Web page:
As a sci-fi copycat, The Orville will either go down in history as an unlikely and transgressive success of a TV series or as a unique — if confusing — curiosity.
Unlike nearly every other science fiction show in the 21st century, The Orville began as an intentionally, brazenly unoriginal series. When it debuted in 2017, it risked being utterly misunderstood.
However, where The Orville started is not indicative of what the TV series would become. Five years later, its evolving legacy is odder and harder to pin down than perhaps any other sci-fi phenomenon of the last 20 years. But let’s give it a try.
If you’re active in online sci-fi TV discourse, you’ve probably stumbled across three basic readings of The Orville:
- It’s a strange, not-quite-believable Star Trek knock-off with incongruous and odd humor.
- It’s better than all contemporary Star Trek shows and “gets” Star Trek more than Star Trek.
- What’s The Orville?
(At the risk of making everyone mad, of these three viewpoints, the third one is the most fun at parties.)
You may have noticed those first two options are inextricable from Star Trek — an element of the series that is not only completely intentional but baked into The Orville’s very DNA. Joining MacFarlane on this TV quest is a slew of Star Trek actors, designers, directors, and producers, including André Bormanis, David A. Goodman, Jonathan Frakes, Robert Picardo, and producer Brannon Braga.
Braga is the very talented writer/producer who worked on all the Star Trek series from The Next Generation through Enterprise and who co-wrote at least one TNG-era movie you probably love. (Hint: It’s First Contact.)
MacFarlane recreated the exact feeling and style of the Next Generation/Deep Space Nine/Voyager/Enterprise Trek-era by collaborating with a bunch of the very influential writers and producers from those shows. Nobody wonders why the jokes on Curb Your Enthusiasm feel like Seinfeld because everyone knows Larry David co-created Seinfeld. Because of the presence of those Trek veterans, The Orville is pretty much the Curb to the Seinfeld of ‘90s Star Trek.
When The Orville premiered in 2017, it was famously panned by critics (myself included) and loved by a network TV audience. Five years later, with three complete seasons of The Orville out in the world, it’s fashionable in geek circles to say, “Yeah, I was wrong about The Orville. It’s good.”
But that’s not exactly true. The debut episode, and much of the first season of The Orville, is still very bad and borderline unwatchable. To a Star Trek fan, The Orville pilot scans like a remix of The Next Generation if Riker was the captain of the Enterprise and Troi was his first officer who had an unsavory affair with an alien.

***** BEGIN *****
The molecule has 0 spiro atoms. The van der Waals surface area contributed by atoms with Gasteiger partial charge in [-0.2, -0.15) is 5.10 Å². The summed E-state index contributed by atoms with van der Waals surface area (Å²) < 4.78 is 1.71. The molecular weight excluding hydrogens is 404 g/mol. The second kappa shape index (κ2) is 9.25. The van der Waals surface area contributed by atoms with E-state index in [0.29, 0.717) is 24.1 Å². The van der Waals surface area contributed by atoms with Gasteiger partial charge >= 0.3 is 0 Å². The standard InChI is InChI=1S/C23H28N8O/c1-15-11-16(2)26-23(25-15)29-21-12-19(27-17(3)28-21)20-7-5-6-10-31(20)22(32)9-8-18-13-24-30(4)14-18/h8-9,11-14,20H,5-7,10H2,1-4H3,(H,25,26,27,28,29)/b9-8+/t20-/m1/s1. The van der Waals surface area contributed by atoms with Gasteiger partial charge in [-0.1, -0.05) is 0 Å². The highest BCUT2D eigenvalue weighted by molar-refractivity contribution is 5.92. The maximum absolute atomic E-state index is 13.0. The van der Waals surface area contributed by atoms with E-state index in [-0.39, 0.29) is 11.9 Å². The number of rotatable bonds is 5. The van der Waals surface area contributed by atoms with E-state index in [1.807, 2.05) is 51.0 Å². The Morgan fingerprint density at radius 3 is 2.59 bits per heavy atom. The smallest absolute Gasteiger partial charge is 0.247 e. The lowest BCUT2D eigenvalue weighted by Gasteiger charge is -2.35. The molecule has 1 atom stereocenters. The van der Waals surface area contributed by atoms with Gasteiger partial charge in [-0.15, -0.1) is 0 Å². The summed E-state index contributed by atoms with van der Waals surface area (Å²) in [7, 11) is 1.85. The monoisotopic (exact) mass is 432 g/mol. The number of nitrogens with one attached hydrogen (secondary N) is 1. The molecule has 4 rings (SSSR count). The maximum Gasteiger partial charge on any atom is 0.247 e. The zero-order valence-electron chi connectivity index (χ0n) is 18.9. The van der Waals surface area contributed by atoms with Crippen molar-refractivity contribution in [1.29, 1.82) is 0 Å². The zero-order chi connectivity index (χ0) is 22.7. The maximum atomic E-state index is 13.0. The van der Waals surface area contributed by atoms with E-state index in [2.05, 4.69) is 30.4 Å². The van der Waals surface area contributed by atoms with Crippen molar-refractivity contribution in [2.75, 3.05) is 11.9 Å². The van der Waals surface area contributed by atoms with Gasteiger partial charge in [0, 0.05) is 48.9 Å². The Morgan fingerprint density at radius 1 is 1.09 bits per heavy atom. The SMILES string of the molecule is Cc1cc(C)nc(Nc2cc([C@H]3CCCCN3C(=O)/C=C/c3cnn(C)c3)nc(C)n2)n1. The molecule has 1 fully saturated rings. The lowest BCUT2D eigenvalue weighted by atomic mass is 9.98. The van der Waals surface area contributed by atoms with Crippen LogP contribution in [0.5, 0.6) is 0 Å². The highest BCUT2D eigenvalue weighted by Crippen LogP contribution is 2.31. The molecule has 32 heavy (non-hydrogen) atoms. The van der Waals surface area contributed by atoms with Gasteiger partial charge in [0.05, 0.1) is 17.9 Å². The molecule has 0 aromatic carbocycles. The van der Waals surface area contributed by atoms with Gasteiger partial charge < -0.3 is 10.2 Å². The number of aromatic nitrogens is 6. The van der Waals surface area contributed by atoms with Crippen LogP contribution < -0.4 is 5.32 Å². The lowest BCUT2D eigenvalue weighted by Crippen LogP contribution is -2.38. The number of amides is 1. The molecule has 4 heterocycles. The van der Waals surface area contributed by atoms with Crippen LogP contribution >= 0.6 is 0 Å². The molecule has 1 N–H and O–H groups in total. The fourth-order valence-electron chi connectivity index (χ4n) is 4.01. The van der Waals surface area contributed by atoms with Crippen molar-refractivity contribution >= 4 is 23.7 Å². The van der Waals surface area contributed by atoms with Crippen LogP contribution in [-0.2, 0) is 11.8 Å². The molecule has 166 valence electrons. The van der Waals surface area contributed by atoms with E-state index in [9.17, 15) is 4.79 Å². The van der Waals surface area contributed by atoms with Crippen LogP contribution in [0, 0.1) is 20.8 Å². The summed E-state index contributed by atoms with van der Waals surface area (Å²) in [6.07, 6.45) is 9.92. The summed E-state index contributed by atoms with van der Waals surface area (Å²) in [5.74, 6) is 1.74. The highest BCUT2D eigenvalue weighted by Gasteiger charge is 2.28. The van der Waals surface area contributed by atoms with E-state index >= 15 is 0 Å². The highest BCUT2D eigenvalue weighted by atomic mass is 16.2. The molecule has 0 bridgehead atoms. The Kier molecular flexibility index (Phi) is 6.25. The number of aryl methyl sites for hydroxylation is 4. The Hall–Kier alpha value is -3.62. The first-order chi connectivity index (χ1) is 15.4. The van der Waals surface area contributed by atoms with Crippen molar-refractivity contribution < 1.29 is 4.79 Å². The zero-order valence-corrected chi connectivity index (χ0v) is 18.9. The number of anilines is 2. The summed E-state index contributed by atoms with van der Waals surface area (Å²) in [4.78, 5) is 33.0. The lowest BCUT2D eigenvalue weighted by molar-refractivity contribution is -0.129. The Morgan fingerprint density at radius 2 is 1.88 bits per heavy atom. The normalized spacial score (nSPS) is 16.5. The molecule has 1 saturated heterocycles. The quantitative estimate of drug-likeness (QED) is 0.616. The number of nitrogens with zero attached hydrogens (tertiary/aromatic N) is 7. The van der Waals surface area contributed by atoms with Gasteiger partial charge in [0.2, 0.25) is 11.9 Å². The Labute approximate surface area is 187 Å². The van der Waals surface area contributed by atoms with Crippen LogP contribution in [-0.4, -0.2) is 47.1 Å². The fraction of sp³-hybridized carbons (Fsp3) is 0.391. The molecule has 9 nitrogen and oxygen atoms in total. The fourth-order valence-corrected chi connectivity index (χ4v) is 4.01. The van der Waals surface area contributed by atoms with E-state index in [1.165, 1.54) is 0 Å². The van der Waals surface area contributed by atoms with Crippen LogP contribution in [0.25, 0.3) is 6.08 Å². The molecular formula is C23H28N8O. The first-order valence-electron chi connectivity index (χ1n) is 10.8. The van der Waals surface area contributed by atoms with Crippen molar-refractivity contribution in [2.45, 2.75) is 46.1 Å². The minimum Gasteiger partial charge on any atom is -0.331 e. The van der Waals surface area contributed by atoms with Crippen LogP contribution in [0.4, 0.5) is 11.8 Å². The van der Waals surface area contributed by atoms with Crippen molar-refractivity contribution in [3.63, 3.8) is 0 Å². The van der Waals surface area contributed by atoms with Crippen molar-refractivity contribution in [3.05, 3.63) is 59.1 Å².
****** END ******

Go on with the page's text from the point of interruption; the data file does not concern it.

You could say, as many critics did at the time, that everything about this is done in slightly poor taste to the point of making it not funny. Relative to the “quality” of the rest of the show, The Orville pilot seems even worse.
In 2022, The Orville: New Horizons is barely the same show we first glimpsed in 2017. As the most successful sci-fi fan film series of all time, The Orville has proven most of the haters wrong, but only by doing less of what the haters didn’t like in the first place.
In other contemporary sci-fi comedies, embracing high-concept ideas in a Trek format is very possible without resorting to the jarring tonal discordance of early Orville. (See: Paul Feig’s Other Space and Star Trek: Lower Decks for proof.) But The Orville’s gradual pivot toward being more serious was how it found its soul. In fairness to MacFarlane, this pivot was probably baked into the design. In 2019, MacFarlane admitted that at the very beginning, Jon Favreau told him to “trust what you have” and not to rely so much on humor.
To put it another way, The Orville only “got good” as it gradually stopped being risky and raunchy. When The Orville shifted from a Star Trek-comedy fusion to simply a Star Trek show, it became more consistent and more honest. The safer version of The Orville is what we have now, with Season 3 and much of Season 2, and that’s the reason the show is better.
From a purely intellectual standpoint, this doesn’t make much sense. How can a previously transgressive thing actually become less transgressive (and more derivative) but somehow create better art?
Honestly, I don’t know, but you have to hand it to Seth MacFarlane. The Rotten Tomatoes score for The Orville skyrocketed in 2022 and, unlike back in 2017, that mostly represents a shared reality between critics and mainstream audiences. It’s not the new Babylon 5, and it’s certainly not even close to touching the brilliance of The Expanse and For All Mankind (two other big sci-fi shows that have former ‘90s Trek writers behind the scenes.) But now we all agree: The Orville is mostly fine.
If The Orville should be given one accolade, it’s perhaps for making that amazing union happen.
The Orville is are streaming now on Disney+.